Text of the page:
Activists Allege Iranian War on Science

John is a Science contributing correspondent.

While President Obama says he's reaching out to Iran and his Iranian counterpart is responding with bombast, the outlook for scientific diplomacy with Iran is growing chillier than ever. Two Iranian medical researchers, Arash and Kamiar Alaei, both highly respected for their work combating HIV/AIDS, have been sentenced by Iran's Revolutionary Court to 6 years and 3 years in prison, respectively. Their charge? International academic collaboration which, according to the Iranian government, is intended to foment a "velvet revolution." The lead editorial in today's issue of Nature calls on Iran's president, Mahmoud Ahmadinejad, to make good on his promise, made last year at Columbia University, to support international academic collaboration. The sentence comes just a month after Glenn Schweitzer, director of Eurasian programs at the U.S. National Academy of Sciences, was detained and interrogated while visiting Tehran to build collaborations in the medical sciences.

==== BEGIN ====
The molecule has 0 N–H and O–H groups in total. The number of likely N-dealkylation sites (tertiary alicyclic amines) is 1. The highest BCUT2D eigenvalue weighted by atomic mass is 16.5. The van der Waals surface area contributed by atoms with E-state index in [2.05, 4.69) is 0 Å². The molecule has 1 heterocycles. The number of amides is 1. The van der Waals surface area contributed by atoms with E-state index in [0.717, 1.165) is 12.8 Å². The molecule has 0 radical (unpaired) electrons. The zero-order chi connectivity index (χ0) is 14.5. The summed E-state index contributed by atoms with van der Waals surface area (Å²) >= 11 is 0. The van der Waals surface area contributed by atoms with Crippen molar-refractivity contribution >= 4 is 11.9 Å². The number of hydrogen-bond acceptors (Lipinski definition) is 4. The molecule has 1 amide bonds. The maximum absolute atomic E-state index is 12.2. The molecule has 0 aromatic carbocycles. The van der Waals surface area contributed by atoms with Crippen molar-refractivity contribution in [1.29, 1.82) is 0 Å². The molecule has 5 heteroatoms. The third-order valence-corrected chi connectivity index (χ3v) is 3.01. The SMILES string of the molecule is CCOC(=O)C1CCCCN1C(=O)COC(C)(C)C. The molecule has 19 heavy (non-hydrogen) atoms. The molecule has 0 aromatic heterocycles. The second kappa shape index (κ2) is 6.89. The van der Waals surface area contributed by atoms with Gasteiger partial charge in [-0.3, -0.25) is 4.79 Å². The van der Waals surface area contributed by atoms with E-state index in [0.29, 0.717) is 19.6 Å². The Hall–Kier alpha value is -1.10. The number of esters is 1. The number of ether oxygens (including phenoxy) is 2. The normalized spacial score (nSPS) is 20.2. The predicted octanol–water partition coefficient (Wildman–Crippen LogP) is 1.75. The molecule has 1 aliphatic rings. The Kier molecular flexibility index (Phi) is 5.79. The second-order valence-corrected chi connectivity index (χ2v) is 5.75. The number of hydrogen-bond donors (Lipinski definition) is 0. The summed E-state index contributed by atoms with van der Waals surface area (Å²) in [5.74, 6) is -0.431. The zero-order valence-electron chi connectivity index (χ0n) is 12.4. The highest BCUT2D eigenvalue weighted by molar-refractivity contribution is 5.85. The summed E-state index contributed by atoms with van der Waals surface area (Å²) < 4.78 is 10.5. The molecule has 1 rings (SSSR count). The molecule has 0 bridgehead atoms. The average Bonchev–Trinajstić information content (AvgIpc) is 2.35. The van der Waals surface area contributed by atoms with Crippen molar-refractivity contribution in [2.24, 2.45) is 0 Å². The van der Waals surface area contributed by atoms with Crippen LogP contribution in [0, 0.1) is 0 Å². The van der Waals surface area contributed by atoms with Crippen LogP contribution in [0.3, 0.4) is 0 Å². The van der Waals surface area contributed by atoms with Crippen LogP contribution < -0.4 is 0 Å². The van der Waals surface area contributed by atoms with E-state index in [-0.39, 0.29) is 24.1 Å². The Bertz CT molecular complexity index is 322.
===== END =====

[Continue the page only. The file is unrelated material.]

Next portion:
The Alaei brothers are only the latest Iranian academics targeted by their own government in a crackdown that began when Ahmadinejad came to power in 2005. As in other cases, it is alleged that solitary confinement and torture are being used by the Iranian government to extract confessions. The Alaei brothers have 20 days to appeal the verdict. The organization Physicians for Human Rights is calling on the academic community to take action.

 

(Update, January 30, from Peter Witzler, Physicians for Human Rights: "We have shifted strategy to target Supreme Leader Ali Khamenei. We launched a new action yesterday.")